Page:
Birding at Bell Slough WMA

Kentucky Warbler1 04252020 Bell Slough Wildlife Area
Kentucky Warbler

A few weeks back – okay April, I’m just now getting to these photos – I visited Bell Slough Wildlife Management Area near Mayflower. It was my first time there, and I took the Kenny Vernon Nature Trail. It’s a 2.25 mile trail, and includes a variety of habitats such as flood fields, an area with a shale surface, and woods as well as elevation changes.

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There is a boardwalk at the start of the trail, which was actually flooded so I went back to town and bought rain boots to go through the water in. But, it was worth it – the day was beautiful and there were tons of birds singing. Prothonotary Warblers were actually all over this section of the trail.

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My most exciting find was a Kentucky Warbler (a first for me!!) that allowed me to get a really good look. Below are a few of my other finds:

Black-and-white Warbler 04252020 Bell Slough Wildlife Area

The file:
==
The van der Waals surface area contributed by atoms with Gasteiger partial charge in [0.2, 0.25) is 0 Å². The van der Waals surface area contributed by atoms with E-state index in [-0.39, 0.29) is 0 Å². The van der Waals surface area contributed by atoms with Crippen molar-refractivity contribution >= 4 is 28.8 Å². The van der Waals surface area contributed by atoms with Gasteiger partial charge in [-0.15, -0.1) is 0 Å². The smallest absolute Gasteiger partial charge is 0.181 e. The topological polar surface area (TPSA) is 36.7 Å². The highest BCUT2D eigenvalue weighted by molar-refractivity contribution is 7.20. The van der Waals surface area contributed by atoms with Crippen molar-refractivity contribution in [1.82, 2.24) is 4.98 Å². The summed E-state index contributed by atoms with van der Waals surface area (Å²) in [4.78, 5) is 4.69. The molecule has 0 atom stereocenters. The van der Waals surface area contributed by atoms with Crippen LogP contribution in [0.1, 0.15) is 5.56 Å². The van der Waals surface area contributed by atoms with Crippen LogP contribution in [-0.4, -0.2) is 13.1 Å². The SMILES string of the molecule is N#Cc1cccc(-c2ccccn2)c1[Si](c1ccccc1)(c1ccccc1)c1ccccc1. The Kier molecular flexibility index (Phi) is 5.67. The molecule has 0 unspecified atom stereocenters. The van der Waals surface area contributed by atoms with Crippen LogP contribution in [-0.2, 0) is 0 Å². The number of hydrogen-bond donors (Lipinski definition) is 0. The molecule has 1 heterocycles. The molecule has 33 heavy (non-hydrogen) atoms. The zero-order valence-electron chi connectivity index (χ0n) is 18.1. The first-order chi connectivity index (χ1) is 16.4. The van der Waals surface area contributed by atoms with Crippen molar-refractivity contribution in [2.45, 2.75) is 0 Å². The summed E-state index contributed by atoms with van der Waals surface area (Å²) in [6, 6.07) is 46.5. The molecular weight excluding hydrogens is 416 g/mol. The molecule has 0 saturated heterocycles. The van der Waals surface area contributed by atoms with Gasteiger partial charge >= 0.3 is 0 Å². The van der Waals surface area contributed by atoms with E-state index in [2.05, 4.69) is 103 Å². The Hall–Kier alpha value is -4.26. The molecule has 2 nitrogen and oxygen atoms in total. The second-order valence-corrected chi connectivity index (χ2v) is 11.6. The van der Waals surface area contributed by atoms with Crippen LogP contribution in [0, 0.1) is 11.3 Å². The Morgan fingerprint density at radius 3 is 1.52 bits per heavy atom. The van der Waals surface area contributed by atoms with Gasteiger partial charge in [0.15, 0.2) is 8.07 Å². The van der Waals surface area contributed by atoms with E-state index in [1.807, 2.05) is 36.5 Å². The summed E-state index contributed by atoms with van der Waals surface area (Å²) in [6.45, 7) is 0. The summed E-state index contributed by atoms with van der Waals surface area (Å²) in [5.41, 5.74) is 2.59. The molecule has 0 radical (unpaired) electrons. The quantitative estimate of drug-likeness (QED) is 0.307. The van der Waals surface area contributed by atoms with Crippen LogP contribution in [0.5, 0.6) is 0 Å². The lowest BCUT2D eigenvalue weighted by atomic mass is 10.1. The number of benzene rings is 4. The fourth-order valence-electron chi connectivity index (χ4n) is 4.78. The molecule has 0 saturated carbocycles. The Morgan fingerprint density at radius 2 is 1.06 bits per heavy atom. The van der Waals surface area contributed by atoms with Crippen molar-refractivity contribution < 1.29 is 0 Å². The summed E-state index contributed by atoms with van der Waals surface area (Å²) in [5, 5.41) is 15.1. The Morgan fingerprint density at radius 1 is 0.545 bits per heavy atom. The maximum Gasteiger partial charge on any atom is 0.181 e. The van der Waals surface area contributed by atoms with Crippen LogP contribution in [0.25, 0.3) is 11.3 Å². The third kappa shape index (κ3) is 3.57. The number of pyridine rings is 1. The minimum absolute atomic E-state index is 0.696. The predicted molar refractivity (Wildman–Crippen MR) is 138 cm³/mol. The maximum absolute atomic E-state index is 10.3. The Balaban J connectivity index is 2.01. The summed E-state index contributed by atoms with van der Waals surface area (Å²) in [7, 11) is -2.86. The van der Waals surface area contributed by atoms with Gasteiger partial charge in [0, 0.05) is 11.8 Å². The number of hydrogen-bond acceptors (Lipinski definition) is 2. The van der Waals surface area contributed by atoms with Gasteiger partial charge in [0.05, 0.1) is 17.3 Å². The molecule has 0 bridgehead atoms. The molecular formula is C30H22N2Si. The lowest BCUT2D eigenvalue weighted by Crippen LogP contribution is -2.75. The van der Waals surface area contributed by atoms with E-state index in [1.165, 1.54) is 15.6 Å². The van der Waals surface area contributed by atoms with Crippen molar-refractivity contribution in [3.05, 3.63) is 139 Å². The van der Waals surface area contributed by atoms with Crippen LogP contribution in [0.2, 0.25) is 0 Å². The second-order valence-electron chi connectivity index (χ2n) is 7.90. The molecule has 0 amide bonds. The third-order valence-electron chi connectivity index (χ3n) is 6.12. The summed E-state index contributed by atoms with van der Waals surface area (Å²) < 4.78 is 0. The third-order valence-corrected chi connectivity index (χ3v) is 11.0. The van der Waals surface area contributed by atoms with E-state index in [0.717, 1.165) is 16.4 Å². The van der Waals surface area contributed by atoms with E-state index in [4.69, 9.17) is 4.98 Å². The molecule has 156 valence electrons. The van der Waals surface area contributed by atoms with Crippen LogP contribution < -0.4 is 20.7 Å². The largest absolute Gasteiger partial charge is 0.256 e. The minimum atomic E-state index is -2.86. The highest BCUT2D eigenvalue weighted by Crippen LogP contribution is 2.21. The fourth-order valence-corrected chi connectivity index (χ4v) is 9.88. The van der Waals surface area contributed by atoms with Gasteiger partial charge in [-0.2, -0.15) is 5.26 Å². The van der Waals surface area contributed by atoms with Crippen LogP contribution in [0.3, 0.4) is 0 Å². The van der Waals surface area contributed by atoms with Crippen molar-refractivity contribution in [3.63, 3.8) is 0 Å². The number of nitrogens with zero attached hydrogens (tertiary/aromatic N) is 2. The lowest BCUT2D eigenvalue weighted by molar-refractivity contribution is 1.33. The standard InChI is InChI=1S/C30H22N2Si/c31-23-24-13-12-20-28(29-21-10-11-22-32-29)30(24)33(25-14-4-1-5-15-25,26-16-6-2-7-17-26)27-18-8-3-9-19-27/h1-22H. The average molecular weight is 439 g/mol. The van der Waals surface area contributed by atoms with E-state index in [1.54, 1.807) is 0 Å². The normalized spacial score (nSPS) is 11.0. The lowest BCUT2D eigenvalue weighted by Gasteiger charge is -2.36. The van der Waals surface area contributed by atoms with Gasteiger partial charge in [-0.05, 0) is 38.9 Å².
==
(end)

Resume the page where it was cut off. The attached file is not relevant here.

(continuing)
Black-and-white Warbler
Prothonotary Warbler3 04252020 Bell Slough Wildlife Area
Prothonotary Warbler
Blue-gray Gnatcatcher2 04252020 Bell Slough Wildlife Area
Blue-gray Gnatcatcher
Northern Parula 04252020 Bell Slough Wildlife Area
Northern Parula
Ruby-throated Hummingbird2 04252020 Bell Slough Wildlife Area
Ruby-throated Hummingbird
Hairy Woodpecker1 04252020 Bell Slough Wildlife Area
Hairy Woodpecker
Summer Tanager1 04252020 Bell Slough Wildlife Area
Summer Tanager
Swainson's Thrush 04252020 Bell Slough Wildlife Area
Swainson’s Thrush

Woodpeckers: Downy vs. Hairy

Downy Woodpecker

I finally saw my first Downy Woodpecker at my aunt’s house in Little Rock. OK, I might have seen it before but its hard to distinguish from the Hairy Woodpecker. Both are the only common woodpeckers to have vertical white strips on the back. They also have black and white wings with a comma-shaped black mark, although the mark is more obvious on the Hairy.

According to The Cornell Lab of Ornithology’s Project FeederWatch, the easiest way to tell which one you are looking at is by the size — the Downy has a short, about one-third long bill and is smaller at about 6.5″ long while the Hairy has a long, chisel-like bill about the size of its head and is about the size of a robin, 9-13″ long.

It also helps that Downys are more likely to be found in suburban areas. The Downys have weaker, squeakier  calls with a slower drum than the Hairys, which have louder, more powerful calls and a faster drum.